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Respiratory Inhibitors Can Be Usedto Study Electron Transport
If a pipeline is blocked, a backup occurs. Liquid accumulates upstream of the blockage point, and there is less liquid downstream. In electron transport, the flow of electrons is from one compound to another rather than along a pipe, but the analogy of a blocked pipeline can be useful for understanding the workings of the pathway. When a flow of electrons is blocked in a series of redox reactions, reduced compounds accumulate before the blockage point in the pathway. Recall that reduction is a gain of electrons, and oxidation represents a loss of electrons. The compounds that come after the blockage point will lack electrons and will tend to be found in the oxidized form (Figure 20.20). By using respiratory inhibitors, we can gather additional evidence to establish the order of components in the electron transport pathway.
The use of respiratory inhibitors to determine the order of the electron transport chain depends on determining the relative amounts of oxidized and reduced forms of the various electron carriers in intact mitochondria. The logic of the experiment can be seen from the analogy of the blocked pipe. In this case, the reduced form of the carrier upstream (reduced carrier 2) accumulates because it cannot pass electrons farther in the chain. Likewise, the oxidized form of the carrier downstream (oxidized carrier 3) also accumulates because the supply of electrons that it could accept has been cut off (Figure 20.20). By use of careful techniques, intact mitochondria can be isolated from cells and can carry out electron transport if an oxidizable substrate is available. If electron transport in mitochondria occurs in the presence and absence of a respiratory inhibitor, different relative amounts of oxidized and reduced forms of the electron carriers will be present.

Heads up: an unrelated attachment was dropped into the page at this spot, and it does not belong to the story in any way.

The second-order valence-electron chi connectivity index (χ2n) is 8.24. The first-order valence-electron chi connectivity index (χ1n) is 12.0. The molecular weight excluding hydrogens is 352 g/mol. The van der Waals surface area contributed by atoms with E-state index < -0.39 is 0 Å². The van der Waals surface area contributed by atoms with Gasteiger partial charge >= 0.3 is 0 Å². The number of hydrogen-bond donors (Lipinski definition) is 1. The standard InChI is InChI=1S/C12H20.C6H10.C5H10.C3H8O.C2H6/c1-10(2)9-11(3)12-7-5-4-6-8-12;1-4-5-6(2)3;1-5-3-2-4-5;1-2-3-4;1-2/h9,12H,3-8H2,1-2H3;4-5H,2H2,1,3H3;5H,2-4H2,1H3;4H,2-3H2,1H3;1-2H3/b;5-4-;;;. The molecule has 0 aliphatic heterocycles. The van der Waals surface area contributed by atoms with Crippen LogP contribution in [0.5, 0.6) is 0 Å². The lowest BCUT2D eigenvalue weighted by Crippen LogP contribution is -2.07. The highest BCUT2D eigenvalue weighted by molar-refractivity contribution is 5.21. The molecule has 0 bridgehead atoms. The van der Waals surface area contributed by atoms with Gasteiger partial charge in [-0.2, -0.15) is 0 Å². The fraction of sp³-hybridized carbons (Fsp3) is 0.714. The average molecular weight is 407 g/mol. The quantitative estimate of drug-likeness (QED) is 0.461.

The type of experiment done to determine the relative amounts of oxidized and reduced forms of electron carriers depends on the spectroscopic properties of these substances.
The oxidized and reduced forms of cytochromes can be distinguished from one another. Specialized spectroscopic techniques exist to detect the presence of electron carriers in intact mitochondria. The indi-vidual types of cytochromes can be identified by the wavelength at which the peak appears, and the relative amounts can be determined from the intensities of the peaks.
Inhibitors have an effect at three sites in the electron transport chain, and we shall look at some classic examples. At the first site, barbiturates (of which amytal is an example) block the transfer of electrons from the flavoprotein NADH reductase to coenzyme Q. Rotenone is another inhibitor that is active at this site. This compound is used as an insecticide; it is highly toxic to fish, but not to humans, and is often used to kill the fish in a lake before introducing fish of a different species. The second site at which blockage can occur is that of electron transfer involving the b cytochromes, coenzyme Q, and cytochrome c1. The classic inhibitor associated with this blockage is the antibiotic antimycinA (Figure 20.21). More recently developed inhibitors that are active in this part of the electron transport chain include myxothiazol and 5-n-undecyl-6-hydroxy-4,7-dioxobenzothiazol (UHDBT). These compounds played a role in establishing the existence of the Q cycle. The third site subject to blockage is the transfer of electrons from the cytochrome aa3 complex to oxygen. Several potent inhibitors operate at this site (Figure 20.22), such as cyanide (CN–, azide (N3–), and carbon monoxide (CO). Note that each of the three sites of action of respiratory inhibitors corresponds to one of the respiratory complexes. Research is continuing with some of the more recently developed inhibitors; the goal of additional work is to elucidate more of the details of the electron transport process.
Respiratory inhibitors block the electron transport chain at sites that cor-respond to each of the respiratory complexes.
Experiments on these substances, many of which are highly toxic, were used to determine the path of electrons in respiration.
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